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How Livestream Shopping Works In China

Top brands engage live-streamers to help market products on China’s top e-commerce platforms, and analysts say it is essential to a brand’s retail strategy for the country

Livestreaming in China
An online sales vendor discusses items she has for sale in China. File photo by AFP.


China’s imposition of a $210 million fine for tax evasion on Viya, an internet celebrity dubbed ‘the queen of livestreaming,’ highlights how quickly the industry has grown to become one of China e-commerce’s most popular sales channels in a few short years.

Top Western brands from L’Oreal to Louis Vuitton engage live-streamers to help market products on China’s top e-commerce platforms, and analysts now describe it as essential to a brand’s strategy in the world’s second-largest economy.


Where Did Livestreaming All Begin?

The first company to combine live-streaming online and shopping in China was e-commerce giant Alibaba Group’s Taobao marketplace, which introduced Taobao Live in 2016.

The e-commerce platform allows influencers to open their own live-streaming channels on Taobao, on which they can market a wide range of products, everything from cosmetics to clothes and snacks to cars. Viya even sold a rocket launch service for 40 million yuan ($6.3 million) last year.

Brands also hold regular livestreams, usually anchored by staff or likely lesser known social media influencers, on their own self-run online stores on Taobao and Tmall, another Alibaba marketplace.


How Does Livestream Shopping Work, And Why Is It So Popular?

Live commerce anchors speak to online shoppers, answering questions about size, colour and fit in real time, engaging them with a chatty, informal approach and also encouraging quick purchases with discounts available for a limited time.

One big attraction is that it all happens on a single mobile shopping app interface – shoppers can watch, ask questions and click to purchase all on the same page during the livestream.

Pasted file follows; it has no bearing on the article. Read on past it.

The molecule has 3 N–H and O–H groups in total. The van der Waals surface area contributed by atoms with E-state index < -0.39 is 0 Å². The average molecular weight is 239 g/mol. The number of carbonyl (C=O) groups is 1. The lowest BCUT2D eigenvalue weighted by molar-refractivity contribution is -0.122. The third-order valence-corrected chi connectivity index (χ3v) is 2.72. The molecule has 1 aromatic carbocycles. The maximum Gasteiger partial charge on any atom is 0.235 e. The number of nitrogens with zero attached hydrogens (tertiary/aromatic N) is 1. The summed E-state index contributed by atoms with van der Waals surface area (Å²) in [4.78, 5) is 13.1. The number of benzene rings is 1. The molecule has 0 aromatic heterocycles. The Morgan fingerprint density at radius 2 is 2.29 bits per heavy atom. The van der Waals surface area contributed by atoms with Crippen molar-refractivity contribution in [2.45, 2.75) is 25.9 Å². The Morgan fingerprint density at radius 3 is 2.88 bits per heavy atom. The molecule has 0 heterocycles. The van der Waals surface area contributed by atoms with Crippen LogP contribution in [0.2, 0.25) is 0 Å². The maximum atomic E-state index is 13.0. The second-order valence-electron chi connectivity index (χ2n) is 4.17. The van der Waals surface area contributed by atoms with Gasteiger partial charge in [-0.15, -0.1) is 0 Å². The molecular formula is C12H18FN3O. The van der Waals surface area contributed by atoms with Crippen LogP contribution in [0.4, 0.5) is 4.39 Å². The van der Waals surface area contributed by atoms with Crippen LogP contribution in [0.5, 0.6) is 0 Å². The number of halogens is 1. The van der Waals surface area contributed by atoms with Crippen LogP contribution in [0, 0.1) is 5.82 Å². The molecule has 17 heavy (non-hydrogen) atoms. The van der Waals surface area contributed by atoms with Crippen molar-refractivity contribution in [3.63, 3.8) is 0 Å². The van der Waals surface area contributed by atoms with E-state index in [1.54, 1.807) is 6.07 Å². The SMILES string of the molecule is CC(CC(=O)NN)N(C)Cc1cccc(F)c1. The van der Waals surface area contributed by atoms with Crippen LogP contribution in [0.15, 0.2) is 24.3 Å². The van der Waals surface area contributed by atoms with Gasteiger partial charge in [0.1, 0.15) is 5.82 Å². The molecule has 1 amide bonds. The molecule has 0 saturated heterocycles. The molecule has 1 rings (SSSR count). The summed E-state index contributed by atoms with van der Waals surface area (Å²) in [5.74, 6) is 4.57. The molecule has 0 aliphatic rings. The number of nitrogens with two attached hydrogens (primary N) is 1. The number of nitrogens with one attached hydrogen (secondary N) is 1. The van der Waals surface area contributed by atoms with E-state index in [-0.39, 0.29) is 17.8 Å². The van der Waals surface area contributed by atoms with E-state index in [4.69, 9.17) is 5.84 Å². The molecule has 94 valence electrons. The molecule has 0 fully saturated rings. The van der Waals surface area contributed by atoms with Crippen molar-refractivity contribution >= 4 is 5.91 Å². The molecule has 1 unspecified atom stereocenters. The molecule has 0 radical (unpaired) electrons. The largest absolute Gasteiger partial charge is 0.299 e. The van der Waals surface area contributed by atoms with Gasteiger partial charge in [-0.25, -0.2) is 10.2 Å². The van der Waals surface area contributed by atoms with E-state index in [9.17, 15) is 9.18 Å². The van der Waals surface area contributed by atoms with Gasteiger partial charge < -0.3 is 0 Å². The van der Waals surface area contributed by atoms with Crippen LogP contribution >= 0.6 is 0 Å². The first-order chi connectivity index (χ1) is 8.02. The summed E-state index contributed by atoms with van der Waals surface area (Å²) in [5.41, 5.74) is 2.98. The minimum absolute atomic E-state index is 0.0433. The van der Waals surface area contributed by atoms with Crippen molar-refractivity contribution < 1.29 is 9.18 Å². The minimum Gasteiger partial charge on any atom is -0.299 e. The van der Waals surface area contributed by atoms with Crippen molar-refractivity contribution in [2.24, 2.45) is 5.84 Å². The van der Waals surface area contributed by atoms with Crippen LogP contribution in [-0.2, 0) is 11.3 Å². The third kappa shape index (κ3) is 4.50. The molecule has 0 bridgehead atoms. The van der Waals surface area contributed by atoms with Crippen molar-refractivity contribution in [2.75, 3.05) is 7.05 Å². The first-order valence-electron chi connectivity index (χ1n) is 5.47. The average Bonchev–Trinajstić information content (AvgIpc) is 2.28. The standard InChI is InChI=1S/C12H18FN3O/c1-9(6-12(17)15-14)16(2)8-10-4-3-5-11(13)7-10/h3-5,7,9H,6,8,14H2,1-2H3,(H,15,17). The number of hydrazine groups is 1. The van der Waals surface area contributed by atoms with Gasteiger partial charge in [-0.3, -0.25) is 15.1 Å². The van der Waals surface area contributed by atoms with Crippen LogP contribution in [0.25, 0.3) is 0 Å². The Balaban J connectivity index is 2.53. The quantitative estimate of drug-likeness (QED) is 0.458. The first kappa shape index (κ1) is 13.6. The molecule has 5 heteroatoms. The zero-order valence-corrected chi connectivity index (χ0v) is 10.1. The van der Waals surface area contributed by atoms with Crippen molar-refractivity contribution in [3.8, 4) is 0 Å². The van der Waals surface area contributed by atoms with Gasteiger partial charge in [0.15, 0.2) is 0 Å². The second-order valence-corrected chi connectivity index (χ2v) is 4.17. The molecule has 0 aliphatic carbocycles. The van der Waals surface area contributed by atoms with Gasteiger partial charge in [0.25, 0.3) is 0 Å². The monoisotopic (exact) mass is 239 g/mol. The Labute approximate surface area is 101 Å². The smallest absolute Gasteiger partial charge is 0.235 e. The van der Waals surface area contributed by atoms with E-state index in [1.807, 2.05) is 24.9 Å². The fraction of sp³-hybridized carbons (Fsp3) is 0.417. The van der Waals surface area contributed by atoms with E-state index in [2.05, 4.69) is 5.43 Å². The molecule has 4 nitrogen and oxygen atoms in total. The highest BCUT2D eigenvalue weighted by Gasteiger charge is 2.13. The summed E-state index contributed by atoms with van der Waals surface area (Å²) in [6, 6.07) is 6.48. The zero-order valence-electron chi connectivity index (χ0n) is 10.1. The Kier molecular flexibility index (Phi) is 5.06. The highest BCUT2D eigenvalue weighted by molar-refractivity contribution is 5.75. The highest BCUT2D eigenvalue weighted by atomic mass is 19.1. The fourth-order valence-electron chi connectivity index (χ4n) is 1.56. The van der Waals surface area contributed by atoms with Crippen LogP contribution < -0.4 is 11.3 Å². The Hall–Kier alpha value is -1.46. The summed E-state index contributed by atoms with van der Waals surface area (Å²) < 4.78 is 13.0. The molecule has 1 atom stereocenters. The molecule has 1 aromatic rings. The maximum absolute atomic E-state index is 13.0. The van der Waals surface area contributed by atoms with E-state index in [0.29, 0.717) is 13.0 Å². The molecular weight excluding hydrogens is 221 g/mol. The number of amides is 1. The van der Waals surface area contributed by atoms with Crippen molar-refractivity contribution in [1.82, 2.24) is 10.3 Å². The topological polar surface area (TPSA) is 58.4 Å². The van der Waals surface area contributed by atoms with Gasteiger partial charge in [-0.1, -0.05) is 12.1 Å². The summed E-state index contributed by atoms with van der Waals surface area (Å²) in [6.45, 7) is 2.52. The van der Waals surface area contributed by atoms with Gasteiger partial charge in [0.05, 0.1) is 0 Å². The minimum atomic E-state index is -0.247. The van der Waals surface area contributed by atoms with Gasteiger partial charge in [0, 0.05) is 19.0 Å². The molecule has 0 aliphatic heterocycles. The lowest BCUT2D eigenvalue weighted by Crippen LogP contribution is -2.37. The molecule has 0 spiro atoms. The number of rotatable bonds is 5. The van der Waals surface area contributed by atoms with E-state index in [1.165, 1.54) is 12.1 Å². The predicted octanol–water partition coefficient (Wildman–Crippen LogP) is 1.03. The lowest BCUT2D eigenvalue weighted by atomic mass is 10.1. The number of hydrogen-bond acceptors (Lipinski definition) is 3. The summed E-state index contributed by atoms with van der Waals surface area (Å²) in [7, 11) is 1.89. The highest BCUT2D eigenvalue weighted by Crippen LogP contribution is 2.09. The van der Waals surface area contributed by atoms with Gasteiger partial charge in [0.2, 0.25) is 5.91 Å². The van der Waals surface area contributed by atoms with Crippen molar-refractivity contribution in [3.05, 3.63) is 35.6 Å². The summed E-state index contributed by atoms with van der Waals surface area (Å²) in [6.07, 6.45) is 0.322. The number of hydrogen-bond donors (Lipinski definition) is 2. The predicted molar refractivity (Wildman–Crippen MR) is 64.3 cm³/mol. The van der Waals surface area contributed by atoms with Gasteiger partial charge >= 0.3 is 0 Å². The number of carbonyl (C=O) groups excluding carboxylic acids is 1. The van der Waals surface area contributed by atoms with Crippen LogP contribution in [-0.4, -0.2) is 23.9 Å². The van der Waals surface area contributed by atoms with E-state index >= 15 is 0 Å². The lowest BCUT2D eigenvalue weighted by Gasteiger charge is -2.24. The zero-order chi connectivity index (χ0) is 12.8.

Livestream stars Viya and Li Jiaqi

Some of the internet celebrities, especially top sellers like Viya and her main rival Li Jiaqi, have also grown extremely popular as they are seen by consumers as a credible go-between after past scandals involving product quality and fake goods left many distrustful of brands’ claims.

Top influencers also develop their own popularity with shoppers, as well as that of brands. Viya‘s image became that of a reliable, friendly ‘sister,’ while the excitement in Li Jiaqi’s catchphrase “Oh my god, buy it!” appeals to many.

Getting a product placed on their livestreams is seen as a big vote of confidence in the quality, consumers and brands say.

Li counts 47 million followers on his Taobao livestream room and Viya, prior to the shuttering of her room, counted more than 90 million followers.


How Big Are Live Commerce Platforms In China?

The pandemic was a big boost for the live-streaming industry as it confined people to their homes during lockdowns, spurring demand for online shopping and entertainment services. Beyond the big internet celebrities, there are now thousands of live-streaming anchors operating in online sales in China.

Last year, research consultancy iiMedia Research said there were more than 28,000 so-called multi-channel network agencies in China, each of which tend to manage multiple online Chinese influencers.

Many China e-commerce platforms, including ByteDance’s Douyin, the Chinese equivalent of TikTok, Kuaishou, JD.com and Pinduoduo now offer their users the opportunity to shop via livestream. Advertising on Douyin is extremely popular and a keen rival to Taobao on this front.

The types of hosts also vary widely in China. Farmers to factory owners, government officials to the heads of top Chinese companies such as travel giant Trip.com have all appeared on livestreams to hawk products.

In July, consultancy McKinsey said the value of China’s live-commerce market grew at a compound annual growth rate of more than 280% between 2017 and 2020, to reach an estimated $171 billion in 2020. It anticipates Chinese sales reaching $423 billion by 2022.


Are Livestreaming Platforms Gaining Traction Overseas?

International brands say that the Chinese e-commerce market and the live-streaming sales channel, is far ahead of that of other markets but some platforms are testing the model in other countries.

In November, for instance, NBC Universal made its livestream shopping debut with a show on Instagram.

TikTok is also testing live-streamed shopping, and Snap Inc is investing in augmented reality technology to help Snapchat users virtually try on items like watches, jewellery and other apparel to cut down on returns.

The industry is expected to balloon to $50 billion from $36 billion in annual US sales by 2023, according to research firm eMarketer.


• Reuters with additional editing by Jim Pollard



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Jim Pollard

Jim Pollard is an Australian journalist based in Thailand since 1999. He worked for News Ltd papers in Sydney, Perth, London and Melbourne before travelling through SE Asia in the late 90s. He was a senior editor at The Nation for 17+ years.


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